Thursday, 13 May 2021

Henley Archaeological and Historical Group

Henley Archaeological and Historical Group

ON February 2, Dr Nicola Tallis gave a stimulating and thoroughly researched talk to the group about Margaret Beaufort, the “devout” and “awesome” subject of her book, The Uncrowned Queen.

Margaret was born in 1443, the daughter and sole heiress of the Duke of Somerset.

Her childhood was marked by a series of dramatic events — her father’s death when she was aged only one, her marriage (in word) to John de la Pole at the age of six, her full marriage on her 12th birthday to Edmund Tudor, the death of Edmund and delivery (at the age of 13) of her first, and only, child, Henry.

Things then began to improve for Margaret.

Edmund’s brother Jasper helped to arrange a marriage in 1458 to a man of her choice, Henry Stafford.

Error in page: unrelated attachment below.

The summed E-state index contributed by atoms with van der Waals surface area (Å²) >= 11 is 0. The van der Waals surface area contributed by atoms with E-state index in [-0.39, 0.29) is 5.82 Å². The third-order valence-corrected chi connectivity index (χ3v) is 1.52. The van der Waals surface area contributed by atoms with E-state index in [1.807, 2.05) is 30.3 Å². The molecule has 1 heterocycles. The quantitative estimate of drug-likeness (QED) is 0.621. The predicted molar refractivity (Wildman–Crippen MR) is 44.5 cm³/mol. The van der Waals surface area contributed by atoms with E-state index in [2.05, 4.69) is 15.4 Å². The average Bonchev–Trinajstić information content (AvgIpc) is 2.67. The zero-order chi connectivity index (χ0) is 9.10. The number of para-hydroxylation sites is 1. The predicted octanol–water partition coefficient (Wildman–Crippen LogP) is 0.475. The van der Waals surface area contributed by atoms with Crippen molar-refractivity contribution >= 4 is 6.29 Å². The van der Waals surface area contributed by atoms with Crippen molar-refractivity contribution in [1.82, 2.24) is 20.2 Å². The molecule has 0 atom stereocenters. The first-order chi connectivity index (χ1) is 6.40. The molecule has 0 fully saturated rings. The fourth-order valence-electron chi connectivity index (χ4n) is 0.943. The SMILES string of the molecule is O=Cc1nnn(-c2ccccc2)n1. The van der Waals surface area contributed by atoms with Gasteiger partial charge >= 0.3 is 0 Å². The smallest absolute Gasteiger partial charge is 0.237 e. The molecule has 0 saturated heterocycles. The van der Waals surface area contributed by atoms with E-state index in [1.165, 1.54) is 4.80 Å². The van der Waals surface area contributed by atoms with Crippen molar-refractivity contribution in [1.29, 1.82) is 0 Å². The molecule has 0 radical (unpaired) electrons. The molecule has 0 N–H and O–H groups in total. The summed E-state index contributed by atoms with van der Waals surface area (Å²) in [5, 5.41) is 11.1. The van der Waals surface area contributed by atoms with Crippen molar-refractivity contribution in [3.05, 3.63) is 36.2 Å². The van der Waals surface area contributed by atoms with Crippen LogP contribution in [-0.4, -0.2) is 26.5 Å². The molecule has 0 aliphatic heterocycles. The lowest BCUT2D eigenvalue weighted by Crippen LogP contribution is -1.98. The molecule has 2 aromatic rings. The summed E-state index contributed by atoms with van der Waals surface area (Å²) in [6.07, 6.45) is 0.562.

However, following the Yorkist victory at the Battle of Barnet in 1471, her son was forced to flee abroad and her husband died of wounds received.

Margaret remarried, to Thomas Stanley, who was close to Edward IV. However, following the death of Edward and the two princes in the Tower, and the accession of Richard III to the throne, Margaret worked with Edward’s widow to advance her son.

Henry returned to England and, against all odds, defeated Richard at Bosworth and became Henry VII. Margaret herself prospered, living alone (but on good terms with her husband), enjoying jewellery and expensive clothes, until she died in 1509.

The group will next convene for its annual meeting on March 2, which will include brief contributions by members.

On April 6 at 7.45pm Dr Ed Peveler will talk about the use of LiDAR technology to reveal ancient features of the Chilterns Landscape.

Tony Lynch

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